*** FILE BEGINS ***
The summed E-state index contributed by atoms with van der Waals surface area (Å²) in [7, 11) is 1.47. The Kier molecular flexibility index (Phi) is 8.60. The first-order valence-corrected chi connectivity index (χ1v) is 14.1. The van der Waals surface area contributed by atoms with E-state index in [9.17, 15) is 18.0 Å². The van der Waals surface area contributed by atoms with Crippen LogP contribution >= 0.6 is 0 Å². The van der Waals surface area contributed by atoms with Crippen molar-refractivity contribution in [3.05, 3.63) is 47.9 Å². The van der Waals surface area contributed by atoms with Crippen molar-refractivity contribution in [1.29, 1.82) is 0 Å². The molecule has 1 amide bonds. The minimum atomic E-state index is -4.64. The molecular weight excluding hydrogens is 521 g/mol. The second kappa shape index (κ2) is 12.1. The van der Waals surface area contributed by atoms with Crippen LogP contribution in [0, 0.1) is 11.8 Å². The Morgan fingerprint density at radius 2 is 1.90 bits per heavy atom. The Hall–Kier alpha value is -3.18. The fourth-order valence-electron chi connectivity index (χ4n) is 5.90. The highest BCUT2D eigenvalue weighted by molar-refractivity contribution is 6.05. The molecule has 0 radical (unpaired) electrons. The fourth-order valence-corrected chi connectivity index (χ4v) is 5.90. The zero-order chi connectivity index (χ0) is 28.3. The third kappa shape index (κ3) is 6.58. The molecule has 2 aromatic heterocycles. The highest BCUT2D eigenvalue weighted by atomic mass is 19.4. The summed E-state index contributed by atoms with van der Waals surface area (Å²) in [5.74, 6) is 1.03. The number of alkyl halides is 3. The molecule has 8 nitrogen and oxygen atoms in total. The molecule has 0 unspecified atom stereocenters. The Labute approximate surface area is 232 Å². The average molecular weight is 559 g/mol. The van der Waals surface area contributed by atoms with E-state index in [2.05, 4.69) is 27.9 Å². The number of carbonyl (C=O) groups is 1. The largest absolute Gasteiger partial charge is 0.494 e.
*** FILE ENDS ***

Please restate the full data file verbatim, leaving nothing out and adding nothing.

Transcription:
The summed E-state index contributed by atoms with van der Waals surface area (Å²) in [7, 11) is 1.47. The Kier molecular flexibility index (Phi) is 8.60. The first-order valence-corrected chi connectivity index (χ1v) is 14.1. The van der Waals surface area contributed by atoms with E-state index in [9.17, 15) is 18.0 Å². The van der Waals surface area contributed by atoms with Crippen LogP contribution >= 0.6 is 0 Å². The van der Waals surface area contributed by atoms with Crippen molar-refractivity contribution in [3.05, 3.63) is 47.9 Å². The van der Waals surface area contributed by atoms with Crippen molar-refractivity contribution in [1.29, 1.82) is 0 Å². The molecule has 1 amide bonds. The minimum atomic E-state index is -4.64. The molecular weight excluding hydrogens is 521 g/mol. The second kappa shape index (κ2) is 12.1. The van der Waals surface area contributed by atoms with Crippen LogP contribution in [0, 0.1) is 11.8 Å². The Morgan fingerprint density at radius 2 is 1.90 bits per heavy atom. The Hall–Kier alpha value is -3.18. The fourth-order valence-electron chi connectivity index (χ4n) is 5.90. The highest BCUT2D eigenvalue weighted by molar-refractivity contribution is 6.05. The molecule has 0 radical (unpaired) electrons. The fourth-order valence-corrected chi connectivity index (χ4v) is 5.90. The zero-order chi connectivity index (χ0) is 28.3. The third kappa shape index (κ3) is 6.58. The molecule has 2 aromatic heterocycles. The highest BCUT2D eigenvalue weighted by atomic mass is 19.4. The summed E-state index contributed by atoms with van der Waals surface area (Å²) in [5.74, 6) is 1.03. The number of alkyl halides is 3. The molecule has 8 nitrogen and oxygen atoms in total. The molecule has 0 unspecified atom stereocenters. The Labute approximate surface area is 232 Å². The average molecular weight is 559 g/mol. The van der Waals surface area contributed by atoms with E-state index in [2.05, 4.69) is 27.9 Å². The number of carbonyl (C=O) groups is 1. The largest absolute Gasteiger partial charge is 0.494 e.